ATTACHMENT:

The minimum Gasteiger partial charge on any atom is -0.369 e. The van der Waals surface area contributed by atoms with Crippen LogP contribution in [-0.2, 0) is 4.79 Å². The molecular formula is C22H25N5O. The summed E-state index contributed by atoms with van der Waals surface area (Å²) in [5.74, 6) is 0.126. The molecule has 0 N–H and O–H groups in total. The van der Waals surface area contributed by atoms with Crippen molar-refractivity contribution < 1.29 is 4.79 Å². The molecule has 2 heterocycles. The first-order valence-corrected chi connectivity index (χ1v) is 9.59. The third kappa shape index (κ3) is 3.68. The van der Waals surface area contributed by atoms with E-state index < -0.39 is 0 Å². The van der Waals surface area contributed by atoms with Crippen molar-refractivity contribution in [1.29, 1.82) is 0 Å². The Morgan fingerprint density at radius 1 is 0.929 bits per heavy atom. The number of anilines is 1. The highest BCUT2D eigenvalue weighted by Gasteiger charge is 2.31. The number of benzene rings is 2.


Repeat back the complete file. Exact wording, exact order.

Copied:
The minimum Gasteiger partial charge on any atom is -0.369 e. The van der Waals surface area contributed by atoms with Crippen LogP contribution in [-0.2, 0) is 4.79 Å². The molecular formula is C22H25N5O. The summed E-state index contributed by atoms with van der Waals surface area (Å²) in [5.74, 6) is 0.126. The molecule has 0 N–H and O–H groups in total. The van der Waals surface area contributed by atoms with Crippen molar-refractivity contribution < 1.29 is 4.79 Å². The molecule has 2 heterocycles. The first-order valence-corrected chi connectivity index (χ1v) is 9.59. The third kappa shape index (κ3) is 3.68. The van der Waals surface area contributed by atoms with E-state index < -0.39 is 0 Å². The van der Waals surface area contributed by atoms with Crippen molar-refractivity contribution in [1.29, 1.82) is 0 Å². The Morgan fingerprint density at radius 1 is 0.929 bits per heavy atom. The number of anilines is 1. The highest BCUT2D eigenvalue weighted by Gasteiger charge is 2.31. The number of benzene rings is 2.